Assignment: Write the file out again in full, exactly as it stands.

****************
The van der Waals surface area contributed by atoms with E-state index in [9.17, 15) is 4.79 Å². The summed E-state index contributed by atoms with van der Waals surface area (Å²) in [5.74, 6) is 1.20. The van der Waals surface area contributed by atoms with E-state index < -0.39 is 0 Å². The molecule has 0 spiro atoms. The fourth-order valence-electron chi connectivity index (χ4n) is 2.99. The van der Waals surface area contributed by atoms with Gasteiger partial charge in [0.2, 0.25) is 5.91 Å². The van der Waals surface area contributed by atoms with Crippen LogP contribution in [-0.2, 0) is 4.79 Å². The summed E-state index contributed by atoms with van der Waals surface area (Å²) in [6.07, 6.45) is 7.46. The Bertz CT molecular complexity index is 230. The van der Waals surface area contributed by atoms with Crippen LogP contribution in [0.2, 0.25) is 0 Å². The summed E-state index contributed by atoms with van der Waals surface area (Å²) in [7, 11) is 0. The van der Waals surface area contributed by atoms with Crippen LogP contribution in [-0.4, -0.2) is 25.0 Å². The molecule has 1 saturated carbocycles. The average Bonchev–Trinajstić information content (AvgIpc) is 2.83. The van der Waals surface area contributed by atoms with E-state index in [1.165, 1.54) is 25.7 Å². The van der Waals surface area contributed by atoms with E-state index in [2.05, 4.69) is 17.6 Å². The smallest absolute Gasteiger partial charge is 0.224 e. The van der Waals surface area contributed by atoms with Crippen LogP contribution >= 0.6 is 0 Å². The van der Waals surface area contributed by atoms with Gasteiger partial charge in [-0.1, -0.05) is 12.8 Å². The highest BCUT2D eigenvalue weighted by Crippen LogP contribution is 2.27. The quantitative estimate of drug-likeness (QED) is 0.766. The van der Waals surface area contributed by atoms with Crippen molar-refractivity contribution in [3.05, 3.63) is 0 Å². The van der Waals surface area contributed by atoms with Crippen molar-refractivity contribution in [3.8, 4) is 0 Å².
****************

The van der Waals surface area contributed by atoms with E-state index in [9.17, 15) is 4.79 Å². The summed E-state index contributed by atoms with van der Waals surface area (Å²) in [5.74, 6) is 1.20. The van der Waals surface area contributed by atoms with E-state index < -0.39 is 0 Å². The molecule has 0 spiro atoms. The fourth-order valence-electron chi connectivity index (χ4n) is 2.99. The van der Waals surface area contributed by atoms with Gasteiger partial charge in [0.2, 0.25) is 5.91 Å². The van der Waals surface area contributed by atoms with Crippen LogP contribution in [-0.2, 0) is 4.79 Å². The summed E-state index contributed by atoms with van der Waals surface area (Å²) in [6.07, 6.45) is 7.46. The Bertz CT molecular complexity index is 230. The van der Waals surface area contributed by atoms with Crippen LogP contribution in [0.2, 0.25) is 0 Å². The summed E-state index contributed by atoms with van der Waals surface area (Å²) in [7, 11) is 0. The van der Waals surface area contributed by atoms with Crippen LogP contribution in [-0.4, -0.2) is 25.0 Å². The molecule has 1 saturated carbocycles. The average Bonchev–Trinajstić information content (AvgIpc) is 2.83. The van der Waals surface area contributed by atoms with E-state index in [1.165, 1.54) is 25.7 Å². The van der Waals surface area contributed by atoms with E-state index in [2.05, 4.69) is 17.6 Å². The smallest absolute Gasteiger partial charge is 0.224 e. The van der Waals surface area contributed by atoms with Crippen LogP contribution >= 0.6 is 0 Å². The van der Waals surface area contributed by atoms with Gasteiger partial charge in [-0.1, -0.05) is 12.8 Å². The highest BCUT2D eigenvalue weighted by Crippen LogP contribution is 2.27. The quantitative estimate of drug-likeness (QED) is 0.766. The van der Waals surface area contributed by atoms with Crippen molar-refractivity contribution in [3.05, 3.63) is 0 Å². The van der Waals surface area contributed by atoms with Crippen molar-refractivity contribution in [3.8, 4) is 0 Å².